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Works and Days

America — Compared to What?

August 22nd, 2010 - 1:57 pm

The result is that millions of elites have the capital, the leisure, and the inclination to think utopia is within their grasp; that the blueprint of the Upper East Side, Palo Alto, Cambridge, Malibu, or Carmel can be extended throughout the world — if only there were just enough far-sighted caring people like themselves with clean fingernails, an exalted sense of self, and children at Amherst or Brown.

So they hold the U.S. up to a standard that indicts us as bad since we cannot possibly be perfect. And like medieval churchmen who crossed themselves on the way to sodomy, lucre, and graft, so too toss-off lines damning a Bush or Cheney or Halliburton are the new sorts of ritual entre necessary to join a faculty or work at a foundation or get hired at a newsroom.

Of course, most Americans do not follow these views as they appear in the New York Times, the Washington Post, the International Herald Tribune, CNN, MSNBC, CBS, NBC, ABC, NPR, or PBS. But the world, I think, does. So it takes its harsh-view talking points about the U.S. from our own harshest critics. (My favorite example was Dr. Zawahiri, an apparently avid Noam Chomsky aficionado, who railed at the U.S. for not signing Kyoto and not passing campaign finance reform — all hot topics of concern apparently in the debating caves of Waziristan.)

Note that the elite, secretly at least, understand that no one should take them all that seriously. A Guantanamo was a Stalag under Bush but now a mere complex dilemma, and not to be shut down under Obama (e.g., one of those released terrorists might show up in Brentwood).

Affirmative action means taking a law school spot from some hard-working white clueless guy from Idaho State or a nerdy straight-A Asian kid in San Mateo, not from a well-connected elite who has the contacts, family lineage, or money to side-step state-sanctioned discrimination. (Has anyone heard a wealthy liberal demand an end to legacy or other such special admittances based on criteria other than merit? Or for that matter, complain that tuition rises faster than the rate of inflation or that part-time lecturers are treated less well than Wal-Mart greeters?) Hating charter schools and teacher merit pay does not mean sending Johnny to the D.C. schools during a government sabbatical in the Obama administration.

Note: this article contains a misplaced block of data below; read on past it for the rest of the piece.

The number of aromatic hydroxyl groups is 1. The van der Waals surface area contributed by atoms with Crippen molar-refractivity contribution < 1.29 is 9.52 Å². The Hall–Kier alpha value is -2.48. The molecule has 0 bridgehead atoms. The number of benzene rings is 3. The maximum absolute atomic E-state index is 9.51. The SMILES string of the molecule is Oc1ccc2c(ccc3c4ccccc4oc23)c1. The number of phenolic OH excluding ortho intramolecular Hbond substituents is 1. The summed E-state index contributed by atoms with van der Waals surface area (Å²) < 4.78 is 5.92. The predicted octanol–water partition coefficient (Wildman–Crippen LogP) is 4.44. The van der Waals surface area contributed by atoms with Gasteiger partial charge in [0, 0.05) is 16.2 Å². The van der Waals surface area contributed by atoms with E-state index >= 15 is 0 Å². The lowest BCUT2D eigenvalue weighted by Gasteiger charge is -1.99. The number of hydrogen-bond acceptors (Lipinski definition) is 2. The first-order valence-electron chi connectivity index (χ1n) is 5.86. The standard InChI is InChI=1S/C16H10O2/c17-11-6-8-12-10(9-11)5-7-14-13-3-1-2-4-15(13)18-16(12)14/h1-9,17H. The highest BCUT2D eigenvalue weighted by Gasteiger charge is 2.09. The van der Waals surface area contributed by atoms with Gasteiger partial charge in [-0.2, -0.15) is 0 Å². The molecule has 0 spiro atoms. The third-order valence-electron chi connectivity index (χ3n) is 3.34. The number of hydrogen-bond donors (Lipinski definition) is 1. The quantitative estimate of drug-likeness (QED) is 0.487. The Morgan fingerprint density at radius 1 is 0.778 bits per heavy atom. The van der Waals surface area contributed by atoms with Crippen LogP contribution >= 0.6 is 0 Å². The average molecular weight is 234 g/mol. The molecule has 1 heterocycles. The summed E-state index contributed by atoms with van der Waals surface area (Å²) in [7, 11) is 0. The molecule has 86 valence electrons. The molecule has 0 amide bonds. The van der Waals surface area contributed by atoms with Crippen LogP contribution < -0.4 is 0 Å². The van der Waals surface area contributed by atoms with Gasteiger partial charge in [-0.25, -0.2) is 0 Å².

For evidence of why we should not take this bunch as too principled, wait until the Obama tax hikes hit the lower tier of the cultural elite. (Not all are in the Kerry class — and even Kerry, remember, felt, for all his tax talk, that he could not quite resist skipping out on a $500,000 tax bite on his yacht.)

Soon we shall read sophisticated and contorted reasoning how and why a Manhattan or Chevy Chase $500,000 a year income is not that much when one has to buy a brownstone, or send Buffy to Sidwell Friends (cf. the Michelle “raise the bar” trope of 2008). Remember, there will be no IRS law that says those who voted for Obama do not get hit with 40% on their upper bracket income, or can opt out on the health care surcharge, or can get out of California’s or New York’s 10% state tax (will there be an article soon suggesting those who live in such caring, high-tax blue states already do enough for world justice so as to be exempt from the new federal tax hikes?), or can receive exemption from the cap on income exposed to FICA taxes being lifted (that will be the largest tax hike in U.S. history)? Is it really fair that a caring and committed progressive in high-tax San Francisco or Manhattan has to pay at the same federal rates as a Neanderthal reactionary in selfish, low-tax Boise or Carson City?

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